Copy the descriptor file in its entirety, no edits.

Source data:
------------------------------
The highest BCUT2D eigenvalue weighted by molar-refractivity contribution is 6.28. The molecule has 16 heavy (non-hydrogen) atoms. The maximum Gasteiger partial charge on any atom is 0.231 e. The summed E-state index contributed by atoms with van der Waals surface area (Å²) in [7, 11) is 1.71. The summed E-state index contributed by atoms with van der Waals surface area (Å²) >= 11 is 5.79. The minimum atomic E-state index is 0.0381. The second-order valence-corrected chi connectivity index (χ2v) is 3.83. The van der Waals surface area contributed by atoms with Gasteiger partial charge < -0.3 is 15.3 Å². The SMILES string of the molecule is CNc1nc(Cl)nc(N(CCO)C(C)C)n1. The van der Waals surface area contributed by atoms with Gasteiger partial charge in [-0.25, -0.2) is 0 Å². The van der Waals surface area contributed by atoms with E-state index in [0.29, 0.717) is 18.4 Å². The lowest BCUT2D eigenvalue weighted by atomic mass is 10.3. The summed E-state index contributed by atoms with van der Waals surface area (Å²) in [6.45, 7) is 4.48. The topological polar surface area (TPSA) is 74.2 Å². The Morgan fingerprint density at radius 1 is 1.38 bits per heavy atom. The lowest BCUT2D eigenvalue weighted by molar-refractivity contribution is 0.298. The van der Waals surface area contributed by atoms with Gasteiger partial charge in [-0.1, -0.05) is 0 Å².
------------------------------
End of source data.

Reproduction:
The highest BCUT2D eigenvalue weighted by molar-refractivity contribution is 6.28. The molecule has 16 heavy (non-hydrogen) atoms. The maximum Gasteiger partial charge on any atom is 0.231 e. The summed E-state index contributed by atoms with van der Waals surface area (Å²) in [7, 11) is 1.71. The summed E-state index contributed by atoms with van der Waals surface area (Å²) >= 11 is 5.79. The minimum atomic E-state index is 0.0381. The second-order valence-corrected chi connectivity index (χ2v) is 3.83. The van der Waals surface area contributed by atoms with Gasteiger partial charge < -0.3 is 15.3 Å². The SMILES string of the molecule is CNc1nc(Cl)nc(N(CCO)C(C)C)n1. The van der Waals surface area contributed by atoms with Gasteiger partial charge in [-0.25, -0.2) is 0 Å². The van der Waals surface area contributed by atoms with E-state index in [0.29, 0.717) is 18.4 Å². The lowest BCUT2D eigenvalue weighted by atomic mass is 10.3. The summed E-state index contributed by atoms with van der Waals surface area (Å²) in [6.45, 7) is 4.48. The topological polar surface area (TPSA) is 74.2 Å². The Morgan fingerprint density at radius 1 is 1.38 bits per heavy atom. The lowest BCUT2D eigenvalue weighted by molar-refractivity contribution is 0.298. The van der Waals surface area contributed by atoms with Gasteiger partial charge in [-0.1, -0.05) is 0 Å².